Veteran manager Dusty Baker, who has piloted five playoff teams, will miss free agent deserters Carlos Correa and Kendall Graveman but won’t miss extending his streak for most games managed without a world championship. The offense that petered out in the World Series against Atlanta needs an Alex Bregman comeback and big years from Michael Brantley, Yordan Alvarez, Jose Altuve, and AL batting king Yuli Gurriel. The Astros also have to hope 39-year-old Justin Verlander has something left after Tommy John surgery. There’s plenty of pitching in Framber Valdez, Luis Garcia, and Jake Odorizzi but Lance McCullers, Jr. is idled by injury issues again. Ryan Pressly heads a decent pen.
Seattle is depending upon newcomers to fuel its fight for the flag it has never won. The M’s were second to Houston last year with a 90-72 mark and have added sluggers Jesse Winker and Eugenio Suarez, versatile Adam Frazier, and pitchers Robbie Ray and Sergio Romo. Key contributors should be Mitch Haniger, who had 39 homers in 2021; ex-Met Jerred Kelenec; and Ray, who teams with returning Marco Gonzalez to give manager Scott Servais a pair of solid southpaws in his rotation. A spring injury to closer Ken Giles could hurt, however. Ray won the 2021 AL Cy Young in Toronto.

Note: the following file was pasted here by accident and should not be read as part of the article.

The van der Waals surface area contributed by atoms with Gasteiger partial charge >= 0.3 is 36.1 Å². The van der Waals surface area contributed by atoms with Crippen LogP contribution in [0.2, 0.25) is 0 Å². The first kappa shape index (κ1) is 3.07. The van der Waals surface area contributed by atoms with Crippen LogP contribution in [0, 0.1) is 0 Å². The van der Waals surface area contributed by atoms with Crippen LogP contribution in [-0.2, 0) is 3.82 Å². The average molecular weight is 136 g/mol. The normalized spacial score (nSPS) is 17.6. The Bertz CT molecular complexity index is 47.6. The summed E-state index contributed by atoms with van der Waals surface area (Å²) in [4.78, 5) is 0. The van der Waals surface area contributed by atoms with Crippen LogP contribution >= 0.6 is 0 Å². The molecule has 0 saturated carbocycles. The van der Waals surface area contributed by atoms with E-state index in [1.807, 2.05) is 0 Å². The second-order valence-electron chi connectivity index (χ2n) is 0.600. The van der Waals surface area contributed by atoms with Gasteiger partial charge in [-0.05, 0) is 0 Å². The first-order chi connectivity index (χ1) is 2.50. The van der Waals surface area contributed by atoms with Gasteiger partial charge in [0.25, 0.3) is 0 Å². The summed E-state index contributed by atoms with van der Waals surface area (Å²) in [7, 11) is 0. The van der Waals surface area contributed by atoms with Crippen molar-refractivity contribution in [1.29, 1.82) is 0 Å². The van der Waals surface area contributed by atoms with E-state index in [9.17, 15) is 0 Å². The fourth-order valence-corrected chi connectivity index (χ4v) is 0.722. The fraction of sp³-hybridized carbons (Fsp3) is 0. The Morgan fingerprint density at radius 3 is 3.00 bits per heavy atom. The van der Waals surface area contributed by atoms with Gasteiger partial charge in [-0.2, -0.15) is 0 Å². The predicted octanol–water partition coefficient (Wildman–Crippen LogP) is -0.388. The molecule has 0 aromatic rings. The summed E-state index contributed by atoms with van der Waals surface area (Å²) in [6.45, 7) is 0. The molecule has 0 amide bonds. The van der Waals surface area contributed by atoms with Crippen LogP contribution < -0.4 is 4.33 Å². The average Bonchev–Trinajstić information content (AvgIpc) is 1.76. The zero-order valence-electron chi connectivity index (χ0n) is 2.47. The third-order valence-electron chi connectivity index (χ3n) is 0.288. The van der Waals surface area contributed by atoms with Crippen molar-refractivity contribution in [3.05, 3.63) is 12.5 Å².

Texas deserves a better fate after spending so much time grabbing headlines before Rob Manfred unleashed 99 days of nuclear winter. The free-spending Rangers won’t repeat the 60-102 ledger that left them in the AL West basement but won’t have enough pitching to contend. Not yet, anyway. The club has nine new players, including heavy hitters Corey Seager, Marcus Semien, Mitch Garver, Brad Miller, and Kole Calhoun, plus pitchers Jon Gray, Martin Perez, and Greg Holland.
The one certainty of the season is the selection of the Oakland Athletics to hit bottom. The payroll-slashing, ballpark-seeking team hands a bunch of unknowns to rookie manager Mark Kotsay. Watch out for a rookie catcher named Shea Langeliers, acquired from Atlanta in the Matt Olson trade.
Here’s how the American League should finish:
EAST — Blue Jays, Rays, Red Sox, Yankees, Orioles
CENTRAL — Twins, *White Sox, Tigers, Royals, Guardians
WEST — Angels, *Astros, *Mariners, Rangers, Athletics
(*) Wild cards
ALDS — Blue Jays over White Sox; Twins over Mariners; Astros over Angels
ALCS — Blue Jays over Astros
WORLD SERIES — Braves over Blue Jays
Former AP sportswriter Dan Schlossberg of Fair Lawn, NJ has been covering baseball since 1969. The author of 40 books and a regular speaker about the game, his byline appears in forbes.com, Latino Sports, USA TODAY Sports Weekly, Sports Collectors Digest, and elsewhere. E.mail him at email@example.com.